The Zenith interview came first. I liked the place. Having lived in Milwaukee for several years, I was very familiar with the city of Chicago and Zenith was regarded as highly as RCA by most people. However, it turned out that they already had a very capable design manager in place in my area of interest and the best they could offer me was the promise that I could be groomed to replace him when he retired; but that could take years.
Seneca Falls was not an attractive place. It was a small town which experienced major snow falls during the winter and was difficult to access by plane. Fortunately, they already knew my work and potential capabilities from my conference presentations. I made the repeated emphasis on the point that the only reason I was even contemplating leaving RCA was the fact that I felt that I was ready for a managerial position.
Philips really did not need a manager but understood my reason. They did make me an offer as a manager of a design group with a salary about 15% more than what I was making. It was understood that I would have only two people reporting to me, an engineer and a technician, but the offer letter did not specify that. I knew what to do with that letter. Mentioning it to Dave Laux would have been a waste of time and he would see this as an imminent threat. I had to go directly to Jim. It was somewhat unnerving, but the comforting thought was that Jim really liked me!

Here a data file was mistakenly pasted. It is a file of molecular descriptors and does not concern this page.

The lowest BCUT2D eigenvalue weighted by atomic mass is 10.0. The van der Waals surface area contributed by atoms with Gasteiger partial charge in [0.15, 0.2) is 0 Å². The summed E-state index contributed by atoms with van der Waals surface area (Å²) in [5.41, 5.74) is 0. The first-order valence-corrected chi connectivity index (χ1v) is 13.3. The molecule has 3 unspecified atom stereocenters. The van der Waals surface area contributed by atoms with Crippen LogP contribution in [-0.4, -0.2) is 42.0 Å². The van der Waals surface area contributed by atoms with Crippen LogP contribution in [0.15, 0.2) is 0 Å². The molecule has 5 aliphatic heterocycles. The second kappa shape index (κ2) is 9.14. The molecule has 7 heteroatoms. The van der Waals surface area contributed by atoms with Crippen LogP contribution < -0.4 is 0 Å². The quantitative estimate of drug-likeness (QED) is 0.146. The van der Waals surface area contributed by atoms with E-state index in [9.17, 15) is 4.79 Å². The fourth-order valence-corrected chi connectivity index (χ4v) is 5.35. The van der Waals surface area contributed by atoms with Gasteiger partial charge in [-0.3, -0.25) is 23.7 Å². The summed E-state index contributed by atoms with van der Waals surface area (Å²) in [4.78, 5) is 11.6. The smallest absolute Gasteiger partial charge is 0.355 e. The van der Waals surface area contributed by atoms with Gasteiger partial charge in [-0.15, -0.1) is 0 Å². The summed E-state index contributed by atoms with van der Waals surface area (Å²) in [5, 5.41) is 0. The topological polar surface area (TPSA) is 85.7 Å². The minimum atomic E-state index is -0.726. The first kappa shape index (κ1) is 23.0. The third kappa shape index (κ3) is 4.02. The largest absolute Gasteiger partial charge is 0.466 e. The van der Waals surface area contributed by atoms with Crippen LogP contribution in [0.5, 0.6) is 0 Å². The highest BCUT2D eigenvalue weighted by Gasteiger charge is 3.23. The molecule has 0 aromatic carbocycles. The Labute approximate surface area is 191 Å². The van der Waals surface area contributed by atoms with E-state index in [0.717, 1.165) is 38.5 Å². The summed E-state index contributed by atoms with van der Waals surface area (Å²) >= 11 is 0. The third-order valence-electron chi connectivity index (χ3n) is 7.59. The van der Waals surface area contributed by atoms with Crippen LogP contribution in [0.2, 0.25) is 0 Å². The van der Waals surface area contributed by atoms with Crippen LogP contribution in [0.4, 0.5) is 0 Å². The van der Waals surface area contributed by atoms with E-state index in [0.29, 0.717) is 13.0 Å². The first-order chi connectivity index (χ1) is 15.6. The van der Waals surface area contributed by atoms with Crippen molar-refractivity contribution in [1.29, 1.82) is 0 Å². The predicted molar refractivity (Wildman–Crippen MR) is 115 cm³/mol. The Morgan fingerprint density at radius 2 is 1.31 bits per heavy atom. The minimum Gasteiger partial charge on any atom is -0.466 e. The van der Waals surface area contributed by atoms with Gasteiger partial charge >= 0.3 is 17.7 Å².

What I did next rivaled some of the other daredevil acts in my life. I made an appointment to see Jim and went to his office at the scheduled time with my offer letter in hand and closed the door. After the usual greetings I simply handed him the letter without saying anything. After allowing him a couple of minutes to read the letter I said “You know Jim. I really do not want to leave RCA. I love this place. I bet that you can give me exactly an equivalent position at the same salary right here right now as the manager of the development group in Magnetics Engineering and we will both be happy”.
Jim was a Scottish fellow who spoke with a thick accent. He paused for a minute and looked at the floor in his characteristic style. Then he said “You have to understand that the development group is really a temporary organization. I established that because all of our design engineers are fast approaching retirement age and we needed to groom some new engineers to take their places. The real job is managing the product design group”. Then he put me on the spot and asked, “Are you ready to be the manager of the product design group?”